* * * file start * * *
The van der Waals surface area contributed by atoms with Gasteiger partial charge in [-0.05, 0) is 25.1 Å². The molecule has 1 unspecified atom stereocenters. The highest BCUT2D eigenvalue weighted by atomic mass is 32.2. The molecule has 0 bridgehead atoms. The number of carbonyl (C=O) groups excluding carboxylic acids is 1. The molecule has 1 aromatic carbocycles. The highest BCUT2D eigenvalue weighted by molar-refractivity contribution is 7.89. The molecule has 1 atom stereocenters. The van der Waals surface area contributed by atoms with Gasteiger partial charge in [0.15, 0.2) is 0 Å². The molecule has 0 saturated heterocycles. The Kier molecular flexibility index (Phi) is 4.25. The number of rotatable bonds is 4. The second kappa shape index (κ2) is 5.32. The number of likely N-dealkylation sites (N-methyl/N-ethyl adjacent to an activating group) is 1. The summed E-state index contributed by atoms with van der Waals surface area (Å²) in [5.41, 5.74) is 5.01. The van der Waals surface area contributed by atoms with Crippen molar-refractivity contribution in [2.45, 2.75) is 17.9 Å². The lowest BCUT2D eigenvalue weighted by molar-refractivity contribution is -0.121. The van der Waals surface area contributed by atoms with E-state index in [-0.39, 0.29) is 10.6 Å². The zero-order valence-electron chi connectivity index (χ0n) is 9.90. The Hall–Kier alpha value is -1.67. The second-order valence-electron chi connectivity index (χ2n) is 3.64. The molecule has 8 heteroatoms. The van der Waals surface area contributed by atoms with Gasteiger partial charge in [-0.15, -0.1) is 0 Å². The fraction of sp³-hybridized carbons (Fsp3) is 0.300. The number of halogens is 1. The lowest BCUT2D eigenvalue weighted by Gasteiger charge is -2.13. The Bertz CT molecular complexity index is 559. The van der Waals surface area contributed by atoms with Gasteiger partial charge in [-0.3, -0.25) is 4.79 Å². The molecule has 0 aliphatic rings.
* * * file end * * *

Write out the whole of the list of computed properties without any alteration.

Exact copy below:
The van der Waals surface area contributed by atoms with Gasteiger partial charge in [-0.05, 0) is 25.1 Å². The molecule has 1 unspecified atom stereocenters. The highest BCUT2D eigenvalue weighted by atomic mass is 32.2. The molecule has 0 bridgehead atoms. The number of carbonyl (C=O) groups excluding carboxylic acids is 1. The molecule has 1 aromatic carbocycles. The highest BCUT2D eigenvalue weighted by molar-refractivity contribution is 7.89. The molecule has 1 atom stereocenters. The van der Waals surface area contributed by atoms with Gasteiger partial charge in [0.15, 0.2) is 0 Å². The molecule has 0 saturated heterocycles. The Kier molecular flexibility index (Phi) is 4.25. The number of rotatable bonds is 4. The second kappa shape index (κ2) is 5.32. The number of likely N-dealkylation sites (N-methyl/N-ethyl adjacent to an activating group) is 1. The summed E-state index contributed by atoms with van der Waals surface area (Å²) in [5.41, 5.74) is 5.01. The van der Waals surface area contributed by atoms with Crippen molar-refractivity contribution in [2.45, 2.75) is 17.9 Å². The lowest BCUT2D eigenvalue weighted by molar-refractivity contribution is -0.121. The van der Waals surface area contributed by atoms with E-state index in [-0.39, 0.29) is 10.6 Å². The zero-order valence-electron chi connectivity index (χ0n) is 9.90. The Hall–Kier alpha value is -1.67. The second-order valence-electron chi connectivity index (χ2n) is 3.64. The molecule has 8 heteroatoms. The van der Waals surface area contributed by atoms with Gasteiger partial charge in [-0.15, -0.1) is 0 Å². The fraction of sp³-hybridized carbons (Fsp3) is 0.300. The number of halogens is 1. The lowest BCUT2D eigenvalue weighted by Gasteiger charge is -2.13. The Bertz CT molecular complexity index is 559. The van der Waals surface area contributed by atoms with Gasteiger partial charge in [-0.3, -0.25) is 4.79 Å². The molecule has 0 aliphatic rings.